While metalsÃ‚Â such asÃ‚Â gold and copper have recently hit record highs, the future outlook is uncertain –Ã‚Â particularly since oil and the global economy are adding to the volatility of the metals market.
Always considered the safe haven of metals, gold reached a record $992.95 an ounce earlier this week. Soon, it could even hit $1,000 an ounce. Who is to say, however, if it’s a decent time to jump into a deepening pool of gold wealth? This is a terrific time to sell old gold jewelry and make some bang for your bling, as Lisa reported in a past entry, butÃ‚Â the investment arena isn’t as certain.Ã‚Â With prices that jumped 52 percent since the end of 2006, the oft-promising metal could be a high risk at this point. Then again, the dollar could be pushing gold even higher in value next week, when the U.S. jobs report, which is expected to be weak, is released against the backdrop of the U.S. dollar dropping further in value against the Euro.
In addition to the weak dollar, fresh highs for oil look set to entice further anti-recessionary/inflationary hedging towards gold and will ultimately push the metals higher, Bullion Desk analyst James Moore explained in a recent Forbes article.
Purchasing.com noted the price of oil looks to remain high, already a frightening thought when the price is above $102/barrel. Maybe more of us in the metals industry should support the research of energy alternatives. After all, if you’ve ever read The Party’s Over: Oil, War and the Fate of Industrial Societies, a book from Richard Heinberg (which contains several nuggets of wisdom, despite all the conspiracy theories), you’ve realized a natural gas crisis could be looming. And you’ve probably had nightmares, too. It’s that kind of book.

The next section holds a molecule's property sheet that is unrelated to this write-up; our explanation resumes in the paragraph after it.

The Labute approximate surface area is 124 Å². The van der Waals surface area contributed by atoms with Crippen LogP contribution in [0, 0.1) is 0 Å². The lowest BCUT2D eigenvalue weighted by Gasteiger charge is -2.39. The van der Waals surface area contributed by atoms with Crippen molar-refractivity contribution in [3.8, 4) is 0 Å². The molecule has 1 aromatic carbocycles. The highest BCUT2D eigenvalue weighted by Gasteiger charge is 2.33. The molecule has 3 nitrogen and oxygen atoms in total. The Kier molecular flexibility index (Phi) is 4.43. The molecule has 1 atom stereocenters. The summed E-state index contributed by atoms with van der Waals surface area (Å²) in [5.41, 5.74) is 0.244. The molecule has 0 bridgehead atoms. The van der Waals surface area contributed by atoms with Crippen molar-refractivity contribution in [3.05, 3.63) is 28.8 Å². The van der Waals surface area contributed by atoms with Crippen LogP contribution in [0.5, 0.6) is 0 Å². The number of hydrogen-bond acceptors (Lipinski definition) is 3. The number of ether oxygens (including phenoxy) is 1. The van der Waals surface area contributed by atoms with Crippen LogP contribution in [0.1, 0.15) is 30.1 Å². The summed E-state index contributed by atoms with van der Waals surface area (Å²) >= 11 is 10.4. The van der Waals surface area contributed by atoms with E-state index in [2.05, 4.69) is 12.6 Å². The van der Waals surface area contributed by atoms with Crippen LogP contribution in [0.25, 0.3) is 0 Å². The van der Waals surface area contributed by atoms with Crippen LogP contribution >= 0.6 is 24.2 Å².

As the price of oil continues to alter the prices of metals, base metals have lowered slightly in value, although there are hints that it’s a momentary decline from the peak and value could — once again — rise at any moment. Copper, which recently hit a record $4 per pound, also sees helpful development from low inventories. Stocks are currently at their lowest level since last October. Investment demand seems to lead to pleas for the red metal, as does infrastructure development. LME reports the official opening stock for copper, and on March 5, our most recent records show it was reported at 138,150 tons.
Likewise, aluminum hit its highest value in nearly two years earlier this week, reaching $3,230. Tin, nickel, zinc, and lead, we see, have all fallen. It will be interesting to see how the price of metals and oil continue to alter over time, peak or no peak.